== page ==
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Protest held against American Health Care Act in Downtown Chattanooga

Brian Merritt from the Mercy Junction Peace and Justice Center lead the march from Georgia Avenue to Miller Park. Merritt and others carried signs with their pre-existing conditions. (Image: WTVC)

People with chronic conditions are fighting for health coverage. Protesters met in downtown Chattanooga to speak out against the American Health Care Act. They worry people with pre-existing conditions will lose insurance and be denied coverage under the bill. But Republican lawmakers say that's not true - and people with pre-existing conditions will keep coverage.

Asher Larson was one of the protesters who joined the march lead by the Mercy Junction Justice and Peace Center.

"Transgender people will be dying because of this law," said Asher Larson.

Larson worries the American Health Care Act will come down to life or death for people with pre-existing conditions. Larson is transgender. That's considered a pre-exisiting condition under the bill.

"If people don't have access to health care - they can't be treated for things," said Larson, who fears for transgender people who fall ill.

Larson and others walked through downtown - carrying signs showing pre-existing conditions. They also carried a fake body on a stretcher - symbolizing death.

Under the Affordable Care Act, or Obamacare, insurance companies have to cover people with pre-existing conditions. Representative for Tennessee's 3rd district Chuck Fleischmann says - that will still stand.

"We've put money in the bill to make sure that those with preexisting conditions will be covered," said Chuck Fleischmann when NewsChannel 9 interviewed him the day after the bill passed the House.

"I don't believe that," said Larson. "I find that politicians will say whatever they want about health insurance laws."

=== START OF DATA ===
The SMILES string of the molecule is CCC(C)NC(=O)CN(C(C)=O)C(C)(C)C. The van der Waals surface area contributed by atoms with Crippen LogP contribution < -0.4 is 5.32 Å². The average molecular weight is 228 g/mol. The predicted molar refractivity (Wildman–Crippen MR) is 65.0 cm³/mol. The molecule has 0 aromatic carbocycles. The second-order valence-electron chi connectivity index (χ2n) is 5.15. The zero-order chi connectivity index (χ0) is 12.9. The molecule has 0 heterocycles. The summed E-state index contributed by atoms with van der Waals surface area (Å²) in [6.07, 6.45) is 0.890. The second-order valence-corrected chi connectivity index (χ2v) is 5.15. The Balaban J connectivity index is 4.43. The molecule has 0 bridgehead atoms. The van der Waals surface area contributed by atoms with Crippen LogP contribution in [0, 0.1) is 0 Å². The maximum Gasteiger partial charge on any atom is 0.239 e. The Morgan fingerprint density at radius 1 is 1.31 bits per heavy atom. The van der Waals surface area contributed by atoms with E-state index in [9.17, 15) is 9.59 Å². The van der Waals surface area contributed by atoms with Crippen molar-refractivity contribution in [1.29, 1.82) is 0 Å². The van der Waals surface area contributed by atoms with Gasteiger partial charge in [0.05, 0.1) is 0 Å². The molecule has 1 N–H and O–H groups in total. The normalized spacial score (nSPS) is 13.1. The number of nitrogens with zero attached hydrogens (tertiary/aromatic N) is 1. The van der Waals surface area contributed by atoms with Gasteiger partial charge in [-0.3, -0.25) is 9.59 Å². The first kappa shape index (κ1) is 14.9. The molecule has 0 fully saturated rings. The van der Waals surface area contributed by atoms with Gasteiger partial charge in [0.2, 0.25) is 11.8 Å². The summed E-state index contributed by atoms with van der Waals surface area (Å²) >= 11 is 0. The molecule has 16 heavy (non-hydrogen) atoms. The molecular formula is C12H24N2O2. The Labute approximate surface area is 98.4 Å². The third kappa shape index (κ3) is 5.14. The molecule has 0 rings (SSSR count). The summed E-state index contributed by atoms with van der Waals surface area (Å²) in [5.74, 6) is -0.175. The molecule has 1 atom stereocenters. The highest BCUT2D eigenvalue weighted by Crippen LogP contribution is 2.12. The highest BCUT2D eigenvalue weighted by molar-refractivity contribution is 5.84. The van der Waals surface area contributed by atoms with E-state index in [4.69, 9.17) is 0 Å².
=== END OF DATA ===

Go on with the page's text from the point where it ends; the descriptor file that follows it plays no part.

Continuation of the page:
One reason Larson is skeptical - is the bill's MacArthur Amendment. States could seek waivers and allow insurance companies to charge patients more based on their medical history if coverage lapses for 63 days. More expensive care is something cancer survivor Joan Flores says she can't afford.

"I would just have to go without insurance and hope the cancer doesn't ever come back," said Joan Flores, who also suffers from ulcerative colitis. "Because that would be the thing that would absolutely bankrupt me."

Senator Lamar Alexander, who chairs the Senate Health, Education, Labor and Pensions Committee addressed the Senate last week after the vote. He laid out goals for the Senate version of the bill. They include making making sure people with pre-existing conditions have access to insurance - and lowering premiums.

In a statement, Senator Alexander said when writing the bill, the Senate will "...work with urgency because of what's happening in the individual market in Tennessee and across the country, but we'll take time to get it right."

As Senators draft the legislation, people like Larson keep making their voices heard.

"Healthcare is a human right," said Larson. "No one should be denied because of a pre-existing condition."

A spokesperson for Senator Bob Corker told us tonight - Corker doesn't expect the Senate to vote on the house-passed version of the bill.



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